5. I have been waiting for someone to talk about this film and confirm that it wasn't just a fever dream I had in which my auntie makes me watch this incredibly ridiculous movie! Thank you!

  6. Oh, it's not just movies, these freaks are serious.–UhyNqGdZEyMzEaPBdLSGA/

  7. What the FUCK is Tom Sizemore doing in a fucking "Christian" "Movie"?
    I understand why the Chinese knockoff of Alec Baldwin he believes in fairy tales.

  8. I like how when he's giving the money into the collection, it's like the movies saying "Hey guys Ja is realllllyyyy generous, so whatever happens afterwards with how he spends it is totally ok because deep down he'd give it all away." There's an interesting sort of egotism that connects all these awful Christian movies.

  9. I always admire your in-depth analysis, snarky sarcasm and flawless editing combined with cited references and real life examples. I love you when your a weapon pointed at those I criticize also, like awful Christian movies and general religious hypocrisy itself. But less so when you point that hot fire at movies I cherish. I admit, I was defensive over your earlier critique of Fight Club and gave you unfair criticism over it (which in calm retrospect was a fair analysis on your part and I shouldn't took it so personal), and I'm sorry. I loved your earlier Mad work and am always impressed with the level of detail you put into each video. Just… Please stay away from the Matrix.. 😛

  10. The government loans material to filmmakers all the time. It would be a first amendment issue if they decided to discriminate between films/producers on the basis of religion.

  11. interesting how Ben Shapiro recently freaked out because one the democratic candidates talked about removing churches' tax exempt status. Yeah… I think conservatives know where there bread is buttered. We really should look into that.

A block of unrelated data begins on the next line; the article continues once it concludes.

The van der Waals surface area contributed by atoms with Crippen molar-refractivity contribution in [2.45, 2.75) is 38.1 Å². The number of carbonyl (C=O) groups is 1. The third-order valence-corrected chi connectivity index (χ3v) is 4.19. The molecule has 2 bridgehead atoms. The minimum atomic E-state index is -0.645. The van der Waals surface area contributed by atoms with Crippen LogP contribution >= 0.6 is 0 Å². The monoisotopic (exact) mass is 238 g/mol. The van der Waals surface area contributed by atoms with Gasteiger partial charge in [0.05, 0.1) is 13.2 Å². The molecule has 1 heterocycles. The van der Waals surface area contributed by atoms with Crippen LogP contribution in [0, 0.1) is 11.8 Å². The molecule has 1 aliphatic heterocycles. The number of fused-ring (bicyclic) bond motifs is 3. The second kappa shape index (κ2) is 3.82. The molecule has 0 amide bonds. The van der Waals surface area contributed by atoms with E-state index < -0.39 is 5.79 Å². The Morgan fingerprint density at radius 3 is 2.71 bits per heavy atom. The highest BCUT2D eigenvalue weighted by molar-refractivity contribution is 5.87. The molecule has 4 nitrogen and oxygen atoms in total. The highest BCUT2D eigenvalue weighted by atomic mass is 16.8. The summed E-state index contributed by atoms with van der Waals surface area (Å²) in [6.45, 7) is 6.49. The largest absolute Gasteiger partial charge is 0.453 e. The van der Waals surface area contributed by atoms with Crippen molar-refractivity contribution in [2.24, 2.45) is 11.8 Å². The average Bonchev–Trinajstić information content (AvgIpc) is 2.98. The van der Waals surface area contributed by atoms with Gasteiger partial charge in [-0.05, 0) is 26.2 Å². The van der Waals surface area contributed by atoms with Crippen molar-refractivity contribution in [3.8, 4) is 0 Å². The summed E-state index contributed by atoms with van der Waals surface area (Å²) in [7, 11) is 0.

12. once in a while the youtube algorithm shows me the best youtube has to offer instead of the absolute worst, this was one of those times. subscribed

  13. "While the movie is called 'I'm in Love with a Church Girl', it has very little to do with love, or church, or the titular girl." 😂😂😂

  14. its the "prosperity gospel" Its what some evangelical groups teach. The makers of this are obviously a part of it. What shocks me is Martin Kove /Masen being in this.. weird.

  15. "The Righteous Gemstones" sans irony!

    It's cool that HBO has so much counter-cultural programming, but what's THEIR game? It's not like they're a mom and pop international pay per view streaming service…

  16. I'm not sure where you're coming from with this whole "Christians love serving the Lord" crap. I know a lot of Christians, and not a single one cares to serve me. Believe me, I've done my research.

  17. me: nothing good to do on sunday
    youtube: we recommend you watch this chick who looks like taylor swift cosplaying as the mom from malcom in the middle analysing shitty christian movies
    me: noice!

  18. There doesn't actually seem to be a big market for this church stuff. All of the religious chotchke stores in my area are closed down now.

  19. In the New Testament Jesus said that it would be easier for a camel to go through an eye of a needle than for a rich man to go to heaven. Jesus also told a man what he must do to follow him; simple but tough to do because he had a lot of material wealth to give up .

  20. The message of this movie you’re showing sounds so absurdly transparent and gross I have no choice but to see this whole-ass actual movie myself to believe it. So congrats; I’m going to give the people who made this movie $3.99 and you are to blame.